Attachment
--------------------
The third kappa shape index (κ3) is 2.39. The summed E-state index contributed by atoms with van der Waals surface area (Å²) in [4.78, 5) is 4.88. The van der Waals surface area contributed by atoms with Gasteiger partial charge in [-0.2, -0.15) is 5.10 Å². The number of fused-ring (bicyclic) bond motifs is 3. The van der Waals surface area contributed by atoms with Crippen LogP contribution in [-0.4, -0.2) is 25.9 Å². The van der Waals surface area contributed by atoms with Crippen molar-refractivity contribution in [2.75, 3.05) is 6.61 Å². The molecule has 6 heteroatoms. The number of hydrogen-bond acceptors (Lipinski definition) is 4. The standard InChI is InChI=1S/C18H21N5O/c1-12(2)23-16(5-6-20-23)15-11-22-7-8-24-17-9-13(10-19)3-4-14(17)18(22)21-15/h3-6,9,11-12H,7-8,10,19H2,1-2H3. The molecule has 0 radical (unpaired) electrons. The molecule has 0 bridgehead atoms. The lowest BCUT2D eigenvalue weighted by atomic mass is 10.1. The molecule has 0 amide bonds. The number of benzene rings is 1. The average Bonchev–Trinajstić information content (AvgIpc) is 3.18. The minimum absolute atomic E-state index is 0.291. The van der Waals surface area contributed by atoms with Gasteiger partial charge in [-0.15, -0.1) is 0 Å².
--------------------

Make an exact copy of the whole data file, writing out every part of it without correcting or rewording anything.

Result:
The third kappa shape index (κ3) is 2.39. The summed E-state index contributed by atoms with van der Waals surface area (Å²) in [4.78, 5) is 4.88. The van der Waals surface area contributed by atoms with Gasteiger partial charge in [-0.2, -0.15) is 5.10 Å². The number of fused-ring (bicyclic) bond motifs is 3. The van der Waals surface area contributed by atoms with Crippen LogP contribution in [-0.4, -0.2) is 25.9 Å². The van der Waals surface area contributed by atoms with Crippen molar-refractivity contribution in [2.75, 3.05) is 6.61 Å². The molecule has 6 heteroatoms. The number of hydrogen-bond acceptors (Lipinski definition) is 4. The standard InChI is InChI=1S/C18H21N5O/c1-12(2)23-16(5-6-20-23)15-11-22-7-8-24-17-9-13(10-19)3-4-14(17)18(22)21-15/h3-6,9,11-12H,7-8,10,19H2,1-2H3. The molecule has 0 radical (unpaired) electrons. The molecule has 0 bridgehead atoms. The lowest BCUT2D eigenvalue weighted by atomic mass is 10.1. The molecule has 0 amide bonds. The number of benzene rings is 1. The average Bonchev–Trinajstić information content (AvgIpc) is 3.18. The minimum absolute atomic E-state index is 0.291. The van der Waals surface area contributed by atoms with Gasteiger partial charge in [-0.15, -0.1) is 0 Å².